'I think that people get involved with 38 Degrees not because they want to do stuff on the internet but because they want to make change happen, and sometimes that's about doing things online, or sometimes that's about doing things offline,' says Babbs. For example, Babbs tells me that you can have an impact by emailing your MP, but if your MP has heard from lots of people then the next step is to meet them and put pressure on them face to face.

In fact, most campaigns are online and offline hybrids. At one end of the spectrum there are organizations that channel the bulk of their activism online such as AVAAZ and 38 Degrees on one end - at the other, the UK Youth Climate Coalition (UKYCC) and Climate Rush use an online presence alongside meetings or direct action, which are the main event. The cuts protest group UK Uncut seems to effortlessly straddle the online/offline spheres, conducting meetings over Twitter and growing their website alongside their nationwide protests.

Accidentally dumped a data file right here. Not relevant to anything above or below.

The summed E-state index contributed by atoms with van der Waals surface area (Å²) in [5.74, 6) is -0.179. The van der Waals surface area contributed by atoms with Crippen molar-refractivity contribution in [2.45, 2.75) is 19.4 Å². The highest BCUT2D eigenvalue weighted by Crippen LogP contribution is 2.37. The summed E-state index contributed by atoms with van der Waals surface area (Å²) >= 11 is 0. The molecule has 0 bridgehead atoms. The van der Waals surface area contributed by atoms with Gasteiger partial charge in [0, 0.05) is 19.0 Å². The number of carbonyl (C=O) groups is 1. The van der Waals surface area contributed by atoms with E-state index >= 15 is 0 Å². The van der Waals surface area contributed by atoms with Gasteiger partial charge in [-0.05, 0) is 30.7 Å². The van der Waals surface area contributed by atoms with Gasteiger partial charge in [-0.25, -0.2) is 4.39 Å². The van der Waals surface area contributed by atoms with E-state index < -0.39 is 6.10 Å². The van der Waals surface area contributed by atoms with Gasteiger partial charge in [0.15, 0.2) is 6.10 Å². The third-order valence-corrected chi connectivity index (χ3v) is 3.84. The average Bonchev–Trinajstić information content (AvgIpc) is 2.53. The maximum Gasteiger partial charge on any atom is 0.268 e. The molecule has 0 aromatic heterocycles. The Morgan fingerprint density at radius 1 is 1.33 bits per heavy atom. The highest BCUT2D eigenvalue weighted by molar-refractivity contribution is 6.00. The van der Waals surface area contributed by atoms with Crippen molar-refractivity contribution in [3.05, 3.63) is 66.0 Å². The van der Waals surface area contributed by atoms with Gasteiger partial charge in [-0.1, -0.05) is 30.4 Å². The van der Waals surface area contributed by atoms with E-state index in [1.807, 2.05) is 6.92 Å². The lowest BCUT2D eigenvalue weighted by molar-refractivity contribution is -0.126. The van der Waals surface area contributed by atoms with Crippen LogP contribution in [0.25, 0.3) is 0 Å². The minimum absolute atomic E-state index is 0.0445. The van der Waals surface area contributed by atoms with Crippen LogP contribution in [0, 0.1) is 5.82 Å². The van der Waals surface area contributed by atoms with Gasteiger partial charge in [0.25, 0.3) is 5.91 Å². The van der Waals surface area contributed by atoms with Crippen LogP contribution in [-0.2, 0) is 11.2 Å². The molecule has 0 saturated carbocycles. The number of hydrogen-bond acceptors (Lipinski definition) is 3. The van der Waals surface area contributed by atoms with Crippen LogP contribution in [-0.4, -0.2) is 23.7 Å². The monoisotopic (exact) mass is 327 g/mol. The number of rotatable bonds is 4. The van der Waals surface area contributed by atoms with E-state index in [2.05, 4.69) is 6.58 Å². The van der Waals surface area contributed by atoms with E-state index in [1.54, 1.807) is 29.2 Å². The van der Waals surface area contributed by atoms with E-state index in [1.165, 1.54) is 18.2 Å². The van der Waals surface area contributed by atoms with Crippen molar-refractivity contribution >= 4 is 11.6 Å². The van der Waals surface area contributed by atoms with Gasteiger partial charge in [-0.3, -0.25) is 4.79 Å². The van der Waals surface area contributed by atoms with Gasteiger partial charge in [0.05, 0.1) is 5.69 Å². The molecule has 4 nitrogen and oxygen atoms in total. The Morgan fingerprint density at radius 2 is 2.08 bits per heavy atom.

I spoke to campaigners from these groups to find out how they engaged with their members to try and motivate them to commit to getting up out of their armchairs and into ‘offline' action? Here are their suggestions:

Tips for motivating clicktivists to take offline action

Empower people to take action

Knowledge is power. Tamsin Omond, founder of Climate Rush, says that, 'To join our Facebook group or to follow us on Twitter is easy but a bit superficial in comparison to getting in the deep end with direct action.' But, she says, people can find out about their public-facing events online, and once they have learned more, they can get involved with weekly meetings. Online support materials also help empower activists in the case of UK Uncut, who provided a video about planning your own protests that quickly went viral.